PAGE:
continued “I just happened to come upon that poem and decided, ‘You know, I ought to just put a tune to it, even though it’s short,’” he said, “which I did the same day and recorded it the same day.”
Another track on the album that takes me back to the classroom is “Where is My Father,” a soundpoem of memories and voices — including recordings of his parents, Dorothy and Walter Berggren, and the sound of the wind blowing through the pine trees his mother planted with her father, Harry Wilson, on the homestead in Olmstedville in the 1920s.
My question was, “What are you trying to say with this soundpoem?”
“Life and death are different sides of the same coin,” Dan said. “There is no life without death, and there is no death without life. So altogether, it’s one big mystery that we’re all trying to make our way through and enjoy as much as we can and help other people as much as we can. So when a person goes out of your life, you know the physicality of it ... And you don’t have to believe in different religious things, heaven or hell or an afterlife or not. Whether you believe that or not, it’s the stories that someone tells and the stories that you tell about them that keeps that person alive in your mind and your memory.”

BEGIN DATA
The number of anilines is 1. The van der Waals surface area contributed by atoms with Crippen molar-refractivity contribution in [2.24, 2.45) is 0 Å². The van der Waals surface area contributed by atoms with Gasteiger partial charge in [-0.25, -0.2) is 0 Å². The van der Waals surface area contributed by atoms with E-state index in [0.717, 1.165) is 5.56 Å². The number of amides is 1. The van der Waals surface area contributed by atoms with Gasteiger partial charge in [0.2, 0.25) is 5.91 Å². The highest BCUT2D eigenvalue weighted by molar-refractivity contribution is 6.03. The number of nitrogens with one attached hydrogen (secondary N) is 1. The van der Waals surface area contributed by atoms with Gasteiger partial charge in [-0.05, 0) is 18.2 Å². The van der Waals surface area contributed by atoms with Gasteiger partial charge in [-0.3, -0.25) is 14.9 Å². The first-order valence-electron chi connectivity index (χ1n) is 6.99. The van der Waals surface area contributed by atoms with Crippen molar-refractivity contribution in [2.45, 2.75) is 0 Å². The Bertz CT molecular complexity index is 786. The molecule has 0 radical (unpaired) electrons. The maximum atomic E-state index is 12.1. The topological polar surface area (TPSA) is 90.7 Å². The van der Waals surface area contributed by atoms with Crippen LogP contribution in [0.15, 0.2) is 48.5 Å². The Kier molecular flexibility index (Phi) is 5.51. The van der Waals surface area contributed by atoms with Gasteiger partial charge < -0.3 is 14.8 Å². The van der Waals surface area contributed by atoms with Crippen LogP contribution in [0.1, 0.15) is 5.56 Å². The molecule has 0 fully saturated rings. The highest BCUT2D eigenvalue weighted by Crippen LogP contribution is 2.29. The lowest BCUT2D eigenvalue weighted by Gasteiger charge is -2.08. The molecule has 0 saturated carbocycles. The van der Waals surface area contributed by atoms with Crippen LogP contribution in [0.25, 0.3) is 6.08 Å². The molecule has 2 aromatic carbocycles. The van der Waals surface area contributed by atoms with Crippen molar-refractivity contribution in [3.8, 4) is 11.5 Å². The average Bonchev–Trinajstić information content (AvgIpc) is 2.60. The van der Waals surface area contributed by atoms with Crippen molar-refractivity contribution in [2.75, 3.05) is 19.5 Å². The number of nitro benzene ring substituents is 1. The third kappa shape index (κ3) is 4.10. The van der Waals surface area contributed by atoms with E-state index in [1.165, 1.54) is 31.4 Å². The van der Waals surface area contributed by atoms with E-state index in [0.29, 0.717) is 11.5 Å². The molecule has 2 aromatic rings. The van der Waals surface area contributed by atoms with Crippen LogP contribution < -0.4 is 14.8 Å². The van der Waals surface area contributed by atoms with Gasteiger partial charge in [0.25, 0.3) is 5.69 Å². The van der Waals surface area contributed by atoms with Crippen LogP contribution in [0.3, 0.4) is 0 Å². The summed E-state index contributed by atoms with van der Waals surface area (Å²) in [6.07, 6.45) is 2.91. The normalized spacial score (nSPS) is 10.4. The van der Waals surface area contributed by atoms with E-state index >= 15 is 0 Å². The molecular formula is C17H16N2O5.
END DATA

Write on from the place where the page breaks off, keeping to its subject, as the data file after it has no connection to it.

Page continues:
The title, “Tongues in Trees,” comes from the comedy “As You Like It,” by William Shakespeare:
"And this our life, exempt from public haunt,
Finds tongues in trees, books in the running brooks,
Sermons in stones, and good in everything."
I was looking for something critical when writing this review, as I rationalized that a negative thought or two could somehow balance my subjectivity. Then I thought, what if Dan never speaks to me again?